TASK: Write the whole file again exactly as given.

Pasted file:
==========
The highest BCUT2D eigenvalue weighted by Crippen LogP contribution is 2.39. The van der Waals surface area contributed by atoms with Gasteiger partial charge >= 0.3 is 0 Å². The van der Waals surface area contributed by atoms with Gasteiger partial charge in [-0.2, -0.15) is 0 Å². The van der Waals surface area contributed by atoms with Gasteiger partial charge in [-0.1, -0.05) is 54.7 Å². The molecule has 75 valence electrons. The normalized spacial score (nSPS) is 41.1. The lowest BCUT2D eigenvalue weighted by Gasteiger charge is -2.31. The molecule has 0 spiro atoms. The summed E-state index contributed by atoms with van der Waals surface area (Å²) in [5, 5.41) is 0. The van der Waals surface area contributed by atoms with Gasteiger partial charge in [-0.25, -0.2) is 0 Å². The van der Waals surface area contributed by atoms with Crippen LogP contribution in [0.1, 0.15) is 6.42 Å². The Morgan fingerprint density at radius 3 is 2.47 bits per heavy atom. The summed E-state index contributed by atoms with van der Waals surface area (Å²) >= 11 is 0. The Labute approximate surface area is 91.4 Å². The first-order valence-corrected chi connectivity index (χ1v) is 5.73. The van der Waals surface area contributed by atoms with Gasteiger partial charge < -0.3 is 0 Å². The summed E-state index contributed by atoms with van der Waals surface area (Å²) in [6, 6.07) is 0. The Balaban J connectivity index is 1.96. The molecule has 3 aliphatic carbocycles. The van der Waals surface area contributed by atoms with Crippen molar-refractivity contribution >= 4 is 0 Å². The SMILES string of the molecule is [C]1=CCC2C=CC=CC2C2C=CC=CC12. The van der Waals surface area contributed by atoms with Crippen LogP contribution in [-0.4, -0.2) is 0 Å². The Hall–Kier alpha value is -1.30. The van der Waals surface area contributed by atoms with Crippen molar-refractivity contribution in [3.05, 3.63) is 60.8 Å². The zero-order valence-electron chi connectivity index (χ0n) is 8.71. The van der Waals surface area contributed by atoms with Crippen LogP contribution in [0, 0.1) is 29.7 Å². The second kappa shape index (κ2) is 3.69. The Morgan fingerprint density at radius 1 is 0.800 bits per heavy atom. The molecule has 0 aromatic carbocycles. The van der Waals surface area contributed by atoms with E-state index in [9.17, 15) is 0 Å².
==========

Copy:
The highest BCUT2D eigenvalue weighted by Crippen LogP contribution is 2.39. The van der Waals surface area contributed by atoms with Gasteiger partial charge >= 0.3 is 0 Å². The van der Waals surface area contributed by atoms with Gasteiger partial charge in [-0.2, -0.15) is 0 Å². The van der Waals surface area contributed by atoms with Gasteiger partial charge in [-0.1, -0.05) is 54.7 Å². The molecule has 75 valence electrons. The normalized spacial score (nSPS) is 41.1. The lowest BCUT2D eigenvalue weighted by Gasteiger charge is -2.31. The molecule has 0 spiro atoms. The summed E-state index contributed by atoms with van der Waals surface area (Å²) in [5, 5.41) is 0. The van der Waals surface area contributed by atoms with Gasteiger partial charge in [-0.25, -0.2) is 0 Å². The van der Waals surface area contributed by atoms with Crippen LogP contribution in [0.1, 0.15) is 6.42 Å². The Morgan fingerprint density at radius 3 is 2.47 bits per heavy atom. The summed E-state index contributed by atoms with van der Waals surface area (Å²) >= 11 is 0. The Labute approximate surface area is 91.4 Å². The first-order valence-corrected chi connectivity index (χ1v) is 5.73. The van der Waals surface area contributed by atoms with Gasteiger partial charge < -0.3 is 0 Å². The summed E-state index contributed by atoms with van der Waals surface area (Å²) in [6, 6.07) is 0. The Balaban J connectivity index is 1.96. The molecule has 3 aliphatic carbocycles. The van der Waals surface area contributed by atoms with Crippen molar-refractivity contribution >= 4 is 0 Å². The SMILES string of the molecule is [C]1=CCC2C=CC=CC2C2C=CC=CC12. The van der Waals surface area contributed by atoms with Crippen LogP contribution in [-0.4, -0.2) is 0 Å². The Hall–Kier alpha value is -1.30. The van der Waals surface area contributed by atoms with Crippen molar-refractivity contribution in [3.05, 3.63) is 60.8 Å². The zero-order valence-electron chi connectivity index (χ0n) is 8.71. The van der Waals surface area contributed by atoms with Crippen LogP contribution in [0, 0.1) is 29.7 Å². The second kappa shape index (κ2) is 3.69. The Morgan fingerprint density at radius 1 is 0.800 bits per heavy atom. The molecule has 0 aromatic carbocycles. The van der Waals surface area contributed by atoms with E-state index in [9.17, 15) is 0 Å².